Thanks again for your attention, and please do pass this article on! (There are sharing tools to your left.)

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Posted by Michael Natkin on Monday, February 2nd, 2009 in Favorites, Miscellany, Theory and Rants.

77 Responses to “Understanding Deadly Food Allergies – This Post Could Save A Life”

  1. February 2, 2009 at 9:58 pm #

    Wow Michael, thank you for writing this up. Very intense stuff.

  2. February 2, 2009 at 11:21 pm #

    I loved your article! Awesome…four thumbs up. Two from me and two from my very allergic grand baby Simone.

  3. February 3, 2009 at 7:46 am #

    Thank you!!!!!!!
    If any of your readers are looking for a greater Seattle area support group, please visit http://www.washingtonfoodallergy.org

  4. February 3, 2009 at 7:49 am #

    Thank you for the helpful tips and for sharing your personal experience.

    I updated our article on Food Allergen Avoidance with a link to your post:
    link to allergycases.org

  5. February 3, 2009 at 8:10 am #

    Excellent article. One of my cousins has a severe nut allery and has come close to dying because of it. It’s scary stuff and the more that can be done to promote awareness the better. Well done.

  6. anita
    February 3, 2009 at 10:40 am #

    “Is this a very serious allergy or an intolerance?”

    I’d be careful with this question. If you communicate anything other than a serious allergy to the kitchen, they may not care.

  7. February 3, 2009 at 12:42 pm #

    This is great. I have a son allergic to peanuts all tree nuts and eggs. It would be so nice to feel more comfortable eating out. We do, but like you said, we have that fear with us always. I have been to a few places recently that really are starting to get it…

  8. February 3, 2009 at 1:04 pm #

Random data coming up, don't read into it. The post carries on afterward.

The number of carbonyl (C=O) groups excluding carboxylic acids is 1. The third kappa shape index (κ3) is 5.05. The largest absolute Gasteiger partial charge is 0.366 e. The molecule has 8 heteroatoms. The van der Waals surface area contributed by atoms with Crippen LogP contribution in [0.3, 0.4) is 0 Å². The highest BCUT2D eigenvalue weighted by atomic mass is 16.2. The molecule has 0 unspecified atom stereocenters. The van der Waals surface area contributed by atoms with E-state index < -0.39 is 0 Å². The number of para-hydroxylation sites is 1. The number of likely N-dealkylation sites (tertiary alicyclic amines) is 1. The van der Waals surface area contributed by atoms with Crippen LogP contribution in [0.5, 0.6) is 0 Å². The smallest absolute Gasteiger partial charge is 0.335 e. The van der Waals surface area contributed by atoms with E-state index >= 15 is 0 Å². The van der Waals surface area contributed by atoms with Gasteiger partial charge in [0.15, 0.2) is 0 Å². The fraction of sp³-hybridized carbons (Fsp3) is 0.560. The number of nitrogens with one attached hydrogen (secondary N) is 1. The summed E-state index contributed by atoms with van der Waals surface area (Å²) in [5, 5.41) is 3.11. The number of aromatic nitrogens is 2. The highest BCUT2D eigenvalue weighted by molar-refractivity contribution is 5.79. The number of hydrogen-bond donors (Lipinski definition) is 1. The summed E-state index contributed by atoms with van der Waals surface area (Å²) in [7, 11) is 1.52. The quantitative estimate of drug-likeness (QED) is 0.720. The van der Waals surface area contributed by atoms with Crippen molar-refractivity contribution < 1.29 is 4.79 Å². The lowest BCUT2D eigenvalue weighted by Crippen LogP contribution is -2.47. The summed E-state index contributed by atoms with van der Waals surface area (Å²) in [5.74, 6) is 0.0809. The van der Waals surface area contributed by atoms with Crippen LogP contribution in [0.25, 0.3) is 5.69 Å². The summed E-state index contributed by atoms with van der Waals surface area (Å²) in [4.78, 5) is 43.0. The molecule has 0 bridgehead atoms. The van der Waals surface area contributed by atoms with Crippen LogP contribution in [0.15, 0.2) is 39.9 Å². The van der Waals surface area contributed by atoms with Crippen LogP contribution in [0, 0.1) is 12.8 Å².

Fantastic article! I don’t myself have any serious allergies, but I’m a waitress, haven’t work much as one but I always try to ask what they use, for instance, I know a lot of Asian cooking use rice or other gluten free flour in the deep fried mix, and when working in an Indian restaurant they didn’t use wheat flour for deep frying or anything else there. Good to know!

    I do have IBS/irritable bowel, so certain things make me worse. The doctor even thought it could be celiacs at first, because I got so much better without wheat. So I know how to read labels! And have read a lot about several food allergies. It’s just ridiculus to give an answer without thinking, or the waiters don’t ask at all. They should be fired! Or forced to drive the person to the hospital, to wait there with them and see the agony. I get enough agony with “just” an irritable bowl. Luckely I know a lot about food and wheat is farly noticable. Only problems are sauces and stuff like that, but that’s not enough to make me really ill if I’m having one of those days.. Just avoid bread with the soup, and I’ll be fine.

    And by the way, you talk about peanuts like they are nuts. Peanuts are in fact a legume (look it up in wiki of you want!), so people with peanut allergy, can usually eat nuts. And the other way around. But some, like your wife, can’t eat legumes nor nuts. So that causes some problems and confusion. It’s a shame to avoid ALL nuts just because you can’t eat peanuts. And to then be scared to death when eating out. Remember that!

  9. February 3, 2009 at 1:28 pm #

    Thanks so much….the life saved might also be my son’s.

    Please consider submitting this post to the Living with Food Allergies Blog Carnival. I guarantee it will be passed around! Here’s the link: link to blogcarnival.com

    Thanks again!

  10. February 3, 2009 at 7:28 pm #